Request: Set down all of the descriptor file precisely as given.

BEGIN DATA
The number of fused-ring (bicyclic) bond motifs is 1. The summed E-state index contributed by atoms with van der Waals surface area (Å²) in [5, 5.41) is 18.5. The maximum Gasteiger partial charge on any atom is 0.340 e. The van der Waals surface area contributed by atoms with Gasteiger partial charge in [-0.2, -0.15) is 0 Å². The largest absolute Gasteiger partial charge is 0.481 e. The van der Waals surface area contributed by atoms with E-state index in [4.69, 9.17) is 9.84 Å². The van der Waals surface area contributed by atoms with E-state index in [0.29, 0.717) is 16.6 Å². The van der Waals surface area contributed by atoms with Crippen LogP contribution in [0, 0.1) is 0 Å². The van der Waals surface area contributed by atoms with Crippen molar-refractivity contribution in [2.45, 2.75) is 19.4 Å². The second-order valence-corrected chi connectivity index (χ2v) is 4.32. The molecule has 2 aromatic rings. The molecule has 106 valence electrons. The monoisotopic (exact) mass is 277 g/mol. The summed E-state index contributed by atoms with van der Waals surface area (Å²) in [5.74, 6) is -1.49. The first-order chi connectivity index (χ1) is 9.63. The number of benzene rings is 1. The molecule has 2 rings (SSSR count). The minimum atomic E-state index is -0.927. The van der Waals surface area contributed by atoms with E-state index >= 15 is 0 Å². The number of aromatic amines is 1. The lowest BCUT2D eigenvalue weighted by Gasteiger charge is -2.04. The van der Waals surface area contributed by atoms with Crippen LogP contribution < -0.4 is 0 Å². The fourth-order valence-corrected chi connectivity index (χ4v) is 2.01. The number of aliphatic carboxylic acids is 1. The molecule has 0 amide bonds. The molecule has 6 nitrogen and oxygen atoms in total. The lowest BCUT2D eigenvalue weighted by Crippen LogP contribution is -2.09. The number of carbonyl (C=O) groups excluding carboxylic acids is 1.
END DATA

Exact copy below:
The number of fused-ring (bicyclic) bond motifs is 1. The summed E-state index contributed by atoms with van der Waals surface area (Å²) in [5, 5.41) is 18.5. The maximum Gasteiger partial charge on any atom is 0.340 e. The van der Waals surface area contributed by atoms with Gasteiger partial charge in [-0.2, -0.15) is 0 Å². The largest absolute Gasteiger partial charge is 0.481 e. The van der Waals surface area contributed by atoms with E-state index in [4.69, 9.17) is 9.84 Å². The van der Waals surface area contributed by atoms with E-state index in [0.29, 0.717) is 16.6 Å². The van der Waals surface area contributed by atoms with Crippen LogP contribution in [0, 0.1) is 0 Å². The van der Waals surface area contributed by atoms with Crippen molar-refractivity contribution in [2.45, 2.75) is 19.4 Å². The second-order valence-corrected chi connectivity index (χ2v) is 4.32. The molecule has 2 aromatic rings. The molecule has 106 valence electrons. The monoisotopic (exact) mass is 277 g/mol. The summed E-state index contributed by atoms with van der Waals surface area (Å²) in [5.74, 6) is -1.49. The first-order chi connectivity index (χ1) is 9.63. The number of benzene rings is 1. The molecule has 2 rings (SSSR count). The minimum atomic E-state index is -0.927. The van der Waals surface area contributed by atoms with E-state index >= 15 is 0 Å². The number of aromatic amines is 1. The lowest BCUT2D eigenvalue weighted by Gasteiger charge is -2.04. The van der Waals surface area contributed by atoms with Crippen LogP contribution < -0.4 is 0 Å². The fourth-order valence-corrected chi connectivity index (χ4v) is 2.01. The number of aliphatic carboxylic acids is 1. The molecule has 0 amide bonds. The molecule has 6 nitrogen and oxygen atoms in total. The lowest BCUT2D eigenvalue weighted by Crippen LogP contribution is -2.09. The number of carbonyl (C=O) groups excluding carboxylic acids is 1.